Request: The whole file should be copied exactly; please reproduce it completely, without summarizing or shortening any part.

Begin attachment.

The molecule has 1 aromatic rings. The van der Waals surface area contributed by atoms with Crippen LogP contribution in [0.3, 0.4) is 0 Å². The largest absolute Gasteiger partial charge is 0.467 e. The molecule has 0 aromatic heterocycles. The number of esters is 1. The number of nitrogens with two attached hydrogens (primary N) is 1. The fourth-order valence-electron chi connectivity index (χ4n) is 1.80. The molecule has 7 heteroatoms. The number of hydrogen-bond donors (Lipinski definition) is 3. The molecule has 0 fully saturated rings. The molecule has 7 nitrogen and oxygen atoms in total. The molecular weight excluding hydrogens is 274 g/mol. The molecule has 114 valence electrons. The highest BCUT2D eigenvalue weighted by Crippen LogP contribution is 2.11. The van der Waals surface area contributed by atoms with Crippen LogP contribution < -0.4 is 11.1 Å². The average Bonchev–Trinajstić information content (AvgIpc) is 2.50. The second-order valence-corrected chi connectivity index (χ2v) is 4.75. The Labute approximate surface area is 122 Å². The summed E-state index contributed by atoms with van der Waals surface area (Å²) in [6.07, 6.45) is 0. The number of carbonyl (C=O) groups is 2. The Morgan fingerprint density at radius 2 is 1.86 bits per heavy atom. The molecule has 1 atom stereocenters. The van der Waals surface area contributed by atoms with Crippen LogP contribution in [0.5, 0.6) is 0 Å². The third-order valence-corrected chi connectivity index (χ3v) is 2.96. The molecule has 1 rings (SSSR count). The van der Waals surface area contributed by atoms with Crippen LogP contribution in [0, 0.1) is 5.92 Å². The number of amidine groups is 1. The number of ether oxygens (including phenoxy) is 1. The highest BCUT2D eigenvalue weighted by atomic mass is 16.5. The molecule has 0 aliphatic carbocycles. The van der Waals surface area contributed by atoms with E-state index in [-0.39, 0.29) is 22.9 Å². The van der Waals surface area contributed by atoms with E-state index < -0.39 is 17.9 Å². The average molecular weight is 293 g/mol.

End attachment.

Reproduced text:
The molecule has 1 aromatic rings. The van der Waals surface area contributed by atoms with Crippen LogP contribution in [0.3, 0.4) is 0 Å². The largest absolute Gasteiger partial charge is 0.467 e. The molecule has 0 aromatic heterocycles. The number of esters is 1. The number of nitrogens with two attached hydrogens (primary N) is 1. The fourth-order valence-electron chi connectivity index (χ4n) is 1.80. The molecule has 7 heteroatoms. The number of hydrogen-bond donors (Lipinski definition) is 3. The molecule has 0 fully saturated rings. The molecule has 7 nitrogen and oxygen atoms in total. The molecular weight excluding hydrogens is 274 g/mol. The molecule has 114 valence electrons. The highest BCUT2D eigenvalue weighted by Crippen LogP contribution is 2.11. The van der Waals surface area contributed by atoms with Crippen LogP contribution < -0.4 is 11.1 Å². The average Bonchev–Trinajstić information content (AvgIpc) is 2.50. The second-order valence-corrected chi connectivity index (χ2v) is 4.75. The Labute approximate surface area is 122 Å². The summed E-state index contributed by atoms with van der Waals surface area (Å²) in [6.07, 6.45) is 0. The number of carbonyl (C=O) groups is 2. The Morgan fingerprint density at radius 2 is 1.86 bits per heavy atom. The molecule has 1 atom stereocenters. The van der Waals surface area contributed by atoms with Crippen LogP contribution in [0.5, 0.6) is 0 Å². The third-order valence-corrected chi connectivity index (χ3v) is 2.96. The molecule has 1 rings (SSSR count). The van der Waals surface area contributed by atoms with Crippen LogP contribution in [0, 0.1) is 5.92 Å². The number of amidine groups is 1. The number of ether oxygens (including phenoxy) is 1. The highest BCUT2D eigenvalue weighted by atomic mass is 16.5. The molecule has 0 aliphatic carbocycles. The van der Waals surface area contributed by atoms with E-state index in [-0.39, 0.29) is 22.9 Å². The van der Waals surface area contributed by atoms with E-state index < -0.39 is 17.9 Å². The average molecular weight is 293 g/mol.